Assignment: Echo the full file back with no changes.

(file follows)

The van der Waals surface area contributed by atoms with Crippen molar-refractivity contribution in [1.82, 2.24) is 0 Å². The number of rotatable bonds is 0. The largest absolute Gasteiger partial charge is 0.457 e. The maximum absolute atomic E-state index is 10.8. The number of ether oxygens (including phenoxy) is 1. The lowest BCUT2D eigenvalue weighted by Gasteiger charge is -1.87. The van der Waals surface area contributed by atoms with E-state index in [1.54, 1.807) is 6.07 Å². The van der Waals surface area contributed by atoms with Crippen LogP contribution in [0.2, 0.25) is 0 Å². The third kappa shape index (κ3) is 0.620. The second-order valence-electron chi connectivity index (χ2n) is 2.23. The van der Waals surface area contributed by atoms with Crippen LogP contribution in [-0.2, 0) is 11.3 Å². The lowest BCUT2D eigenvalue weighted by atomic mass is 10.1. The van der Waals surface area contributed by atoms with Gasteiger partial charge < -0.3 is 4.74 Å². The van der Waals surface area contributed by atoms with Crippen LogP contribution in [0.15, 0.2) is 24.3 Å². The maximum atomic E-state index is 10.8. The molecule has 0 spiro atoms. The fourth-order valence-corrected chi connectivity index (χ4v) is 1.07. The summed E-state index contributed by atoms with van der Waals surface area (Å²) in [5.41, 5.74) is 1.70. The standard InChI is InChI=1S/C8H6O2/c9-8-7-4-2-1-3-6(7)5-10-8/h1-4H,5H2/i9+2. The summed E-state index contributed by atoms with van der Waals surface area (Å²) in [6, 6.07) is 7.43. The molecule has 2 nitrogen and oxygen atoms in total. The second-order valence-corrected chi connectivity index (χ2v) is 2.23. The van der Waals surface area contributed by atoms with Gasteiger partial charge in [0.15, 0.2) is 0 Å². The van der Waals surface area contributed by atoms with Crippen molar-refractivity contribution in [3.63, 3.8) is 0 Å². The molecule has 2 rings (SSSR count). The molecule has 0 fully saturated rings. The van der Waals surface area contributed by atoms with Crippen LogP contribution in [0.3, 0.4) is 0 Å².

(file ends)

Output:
The van der Waals surface area contributed by atoms with Crippen molar-refractivity contribution in [1.82, 2.24) is 0 Å². The number of rotatable bonds is 0. The largest absolute Gasteiger partial charge is 0.457 e. The maximum absolute atomic E-state index is 10.8. The number of ether oxygens (including phenoxy) is 1. The lowest BCUT2D eigenvalue weighted by Gasteiger charge is -1.87. The van der Waals surface area contributed by atoms with E-state index in [1.54, 1.807) is 6.07 Å². The van der Waals surface area contributed by atoms with Crippen LogP contribution in [0.2, 0.25) is 0 Å². The third kappa shape index (κ3) is 0.620. The second-order valence-electron chi connectivity index (χ2n) is 2.23. The van der Waals surface area contributed by atoms with Crippen LogP contribution in [-0.2, 0) is 11.3 Å². The lowest BCUT2D eigenvalue weighted by atomic mass is 10.1. The van der Waals surface area contributed by atoms with Gasteiger partial charge < -0.3 is 4.74 Å². The van der Waals surface area contributed by atoms with Crippen LogP contribution in [0.15, 0.2) is 24.3 Å². The maximum atomic E-state index is 10.8. The molecule has 0 spiro atoms. The fourth-order valence-corrected chi connectivity index (χ4v) is 1.07. The summed E-state index contributed by atoms with van der Waals surface area (Å²) in [5.41, 5.74) is 1.70. The standard InChI is InChI=1S/C8H6O2/c9-8-7-4-2-1-3-6(7)5-10-8/h1-4H,5H2/i9+2. The summed E-state index contributed by atoms with van der Waals surface area (Å²) in [6, 6.07) is 7.43. The molecule has 2 nitrogen and oxygen atoms in total. The second-order valence-corrected chi connectivity index (χ2v) is 2.23. The van der Waals surface area contributed by atoms with Gasteiger partial charge in [0.15, 0.2) is 0 Å². The van der Waals surface area contributed by atoms with Crippen molar-refractivity contribution in [3.63, 3.8) is 0 Å². The molecule has 2 rings (SSSR count). The molecule has 0 fully saturated rings. The van der Waals surface area contributed by atoms with Crippen LogP contribution in [0.3, 0.4) is 0 Å².